Samuel Wang

Students gathered at the Center for Engineering Innovation and Design Tuesday night for its annual Engineering Industry Night — this year, larger than ever before.

With the demand for science, technology, engineering and math employees ever-increasing, the Yale Office of Career Strategy hosted an Electrical, Mechanical, Biomedical and Chemical Engineering Industry Night Tuesday to facilitate undergraduate and graduate engineering students’ search for internships and employment. Each fall, OCS holds these events in an attempt to encourage and facilitate Yale students’ efforts to obtain employment in different engineering fields. OCS Associate Director Brian Frenette said the event’s main goal is to link employers in the engineering field with undergraduate and graduate students, providing networking opportunities for students.

Engineering students noted that the mix of large companies, such as Duracell and Aviya Aerospace Systems, alongside smaller Yale startups like Trinity Mobile Networks, made for a very diverse bazaar. Chemical engineering major Nicholas Gomez ’18, who said he attended the event in search of an internship, said he was pleased with the number of “big-name companies” present.

“I’m looking for internship opportunities to get my foot in the door, get research experience, test out the waters [and] make sure I really want to do chemical engineering as a career,” Gomez said.

Fourteen companies with various engineering focuses were in attendance.

Only nine companies attended the event last year, and students said they appreciated this year’s increase. But others said the lack of variety in engineering concentrations left something to be desired, and that the event still has the potential to be much larger.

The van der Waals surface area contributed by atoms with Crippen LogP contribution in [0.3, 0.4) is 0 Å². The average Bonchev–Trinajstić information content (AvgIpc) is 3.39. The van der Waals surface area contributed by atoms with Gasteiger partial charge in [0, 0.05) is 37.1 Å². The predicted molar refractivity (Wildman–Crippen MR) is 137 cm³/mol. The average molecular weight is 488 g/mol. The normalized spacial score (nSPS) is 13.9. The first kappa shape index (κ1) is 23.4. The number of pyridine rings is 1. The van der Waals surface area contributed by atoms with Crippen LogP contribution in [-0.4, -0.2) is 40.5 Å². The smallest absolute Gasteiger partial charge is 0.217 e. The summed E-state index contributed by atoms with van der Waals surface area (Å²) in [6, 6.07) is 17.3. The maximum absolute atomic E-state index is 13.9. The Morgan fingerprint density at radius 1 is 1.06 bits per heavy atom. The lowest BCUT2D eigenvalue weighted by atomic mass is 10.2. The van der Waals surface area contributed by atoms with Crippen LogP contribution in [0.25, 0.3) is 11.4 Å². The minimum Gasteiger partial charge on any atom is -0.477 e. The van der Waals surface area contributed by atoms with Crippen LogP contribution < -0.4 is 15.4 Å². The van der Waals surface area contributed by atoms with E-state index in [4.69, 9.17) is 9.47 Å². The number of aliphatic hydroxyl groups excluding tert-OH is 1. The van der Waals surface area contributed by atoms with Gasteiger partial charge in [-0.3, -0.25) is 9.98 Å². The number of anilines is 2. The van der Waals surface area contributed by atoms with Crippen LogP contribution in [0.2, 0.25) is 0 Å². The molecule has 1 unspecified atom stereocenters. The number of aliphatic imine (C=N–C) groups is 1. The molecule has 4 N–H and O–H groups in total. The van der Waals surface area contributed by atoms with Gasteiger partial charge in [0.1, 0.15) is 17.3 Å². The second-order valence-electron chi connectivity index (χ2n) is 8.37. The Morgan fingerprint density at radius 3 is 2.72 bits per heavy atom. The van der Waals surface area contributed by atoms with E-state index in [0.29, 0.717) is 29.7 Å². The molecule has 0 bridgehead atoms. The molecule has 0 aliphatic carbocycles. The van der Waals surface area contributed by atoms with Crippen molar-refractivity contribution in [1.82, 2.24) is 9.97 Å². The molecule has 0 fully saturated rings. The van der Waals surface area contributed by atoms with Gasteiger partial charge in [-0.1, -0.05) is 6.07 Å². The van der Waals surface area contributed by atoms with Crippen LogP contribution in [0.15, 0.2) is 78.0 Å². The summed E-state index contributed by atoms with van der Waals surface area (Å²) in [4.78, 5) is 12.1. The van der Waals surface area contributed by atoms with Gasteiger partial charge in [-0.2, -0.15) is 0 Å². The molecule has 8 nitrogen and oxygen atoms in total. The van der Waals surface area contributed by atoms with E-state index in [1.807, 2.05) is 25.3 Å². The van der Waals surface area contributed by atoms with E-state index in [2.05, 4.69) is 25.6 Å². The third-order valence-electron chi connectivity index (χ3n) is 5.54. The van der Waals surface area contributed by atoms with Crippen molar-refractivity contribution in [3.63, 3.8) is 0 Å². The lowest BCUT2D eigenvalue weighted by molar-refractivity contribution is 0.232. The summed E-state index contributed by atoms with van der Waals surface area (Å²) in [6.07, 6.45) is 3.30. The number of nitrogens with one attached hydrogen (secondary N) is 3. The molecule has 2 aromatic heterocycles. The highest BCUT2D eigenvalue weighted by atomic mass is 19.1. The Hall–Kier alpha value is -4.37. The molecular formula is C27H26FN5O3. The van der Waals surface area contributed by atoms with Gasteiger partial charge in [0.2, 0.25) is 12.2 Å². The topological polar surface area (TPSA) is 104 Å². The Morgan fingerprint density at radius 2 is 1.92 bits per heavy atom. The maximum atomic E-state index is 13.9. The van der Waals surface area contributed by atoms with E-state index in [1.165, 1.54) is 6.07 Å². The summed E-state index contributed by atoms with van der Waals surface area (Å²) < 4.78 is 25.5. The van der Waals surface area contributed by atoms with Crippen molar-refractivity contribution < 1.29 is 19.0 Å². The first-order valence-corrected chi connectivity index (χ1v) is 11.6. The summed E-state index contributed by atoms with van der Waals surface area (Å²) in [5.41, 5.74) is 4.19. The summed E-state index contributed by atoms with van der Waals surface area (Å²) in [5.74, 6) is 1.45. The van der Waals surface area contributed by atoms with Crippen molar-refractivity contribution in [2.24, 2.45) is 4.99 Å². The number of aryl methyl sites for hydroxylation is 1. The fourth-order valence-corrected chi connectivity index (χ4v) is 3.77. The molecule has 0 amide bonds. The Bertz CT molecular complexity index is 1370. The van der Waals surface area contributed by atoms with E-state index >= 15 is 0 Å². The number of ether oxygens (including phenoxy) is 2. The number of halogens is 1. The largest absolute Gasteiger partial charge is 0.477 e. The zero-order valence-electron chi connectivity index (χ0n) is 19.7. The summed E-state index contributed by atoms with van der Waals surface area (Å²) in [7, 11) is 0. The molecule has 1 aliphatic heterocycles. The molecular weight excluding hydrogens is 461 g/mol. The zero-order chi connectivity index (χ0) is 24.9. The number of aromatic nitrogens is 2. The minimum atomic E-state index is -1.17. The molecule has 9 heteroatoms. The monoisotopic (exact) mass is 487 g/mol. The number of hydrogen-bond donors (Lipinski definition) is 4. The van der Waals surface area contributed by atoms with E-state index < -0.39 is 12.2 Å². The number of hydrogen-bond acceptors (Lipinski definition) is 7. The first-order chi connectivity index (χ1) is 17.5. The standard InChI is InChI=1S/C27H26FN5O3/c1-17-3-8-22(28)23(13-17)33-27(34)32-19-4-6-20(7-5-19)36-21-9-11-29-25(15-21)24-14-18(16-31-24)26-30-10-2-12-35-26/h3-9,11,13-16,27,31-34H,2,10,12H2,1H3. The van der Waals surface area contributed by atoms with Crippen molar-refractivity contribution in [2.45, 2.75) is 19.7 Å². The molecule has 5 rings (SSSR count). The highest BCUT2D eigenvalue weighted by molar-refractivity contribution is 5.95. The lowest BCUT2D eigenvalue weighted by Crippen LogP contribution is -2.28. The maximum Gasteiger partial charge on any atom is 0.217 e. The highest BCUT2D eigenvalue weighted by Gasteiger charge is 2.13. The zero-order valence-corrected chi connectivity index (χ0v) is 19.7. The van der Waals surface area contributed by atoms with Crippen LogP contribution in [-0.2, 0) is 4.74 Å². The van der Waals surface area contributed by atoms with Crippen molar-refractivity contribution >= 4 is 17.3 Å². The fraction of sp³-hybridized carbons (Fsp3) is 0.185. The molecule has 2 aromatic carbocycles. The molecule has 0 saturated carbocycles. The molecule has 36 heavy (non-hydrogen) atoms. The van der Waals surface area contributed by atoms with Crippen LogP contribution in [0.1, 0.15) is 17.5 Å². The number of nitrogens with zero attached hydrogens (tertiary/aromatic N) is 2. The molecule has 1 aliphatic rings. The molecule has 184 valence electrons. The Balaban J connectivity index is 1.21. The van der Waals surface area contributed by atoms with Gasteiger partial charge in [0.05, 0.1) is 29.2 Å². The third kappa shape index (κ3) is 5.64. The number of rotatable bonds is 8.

Chemical engineering major Beau Birdsall ’17 said he would like to see a bigger event in coming years. He said he understands that many major engineering firms do not need to actively recruit students, because they can rely on name recognition alone. Regardless, Birdsall said, he would prefer to see more companies in attendance.

Other students interviewed noted a lack of variety in engineering concentrations represented by the employers, and voiced a lack of satisfaction with the event overall.

Olga Wroblewski ’16 said the fair lacked opportunities for biomedical engineers, while Nana Ama Akowuah ’18, who plans to pursue a career in the oil industry, also failed to find a desirable internship.

There were many opportunities for students looking to go into software engineering, Akowuah said, but there was only a single chemical engineering company.

Recruiter Gita Subramony ’06, project consultant for Energy & Resource Solutions, an energy management and consulting firm, said that her company was eager to seek employees at Yale. She added that Yale students not only excel in academics, but are also civic-minded and well-rounded.

“It seems like everybody’s resumes that I’ve looked at [have] not only had really great academics but also [show] involvement in other aspects that are related to engineering but still show a diversity of interests,” Subramony said.

U.S. Air Force Recruiting Service Staff Sgt. BreAnna Nygren said this was the USAF’s first year attending the event because the organization was unaware of it last year. But she added that the USAF is eager to hire, as the organization is especially in need of engineers since the profession is in high demand. Last year, she added, she hired a Yale student who will serve as a future pilot in the Air Force.

Christine Falcha, the human resources representative for Enthone Inc., a chemicals firm, said the company has had a long-standing relationship with Yale. Enthone returns to the event year after year because the company has received “high quality” employees from Yale, she added.

The engineering night was held in the CEID from 6 to 8 p.m.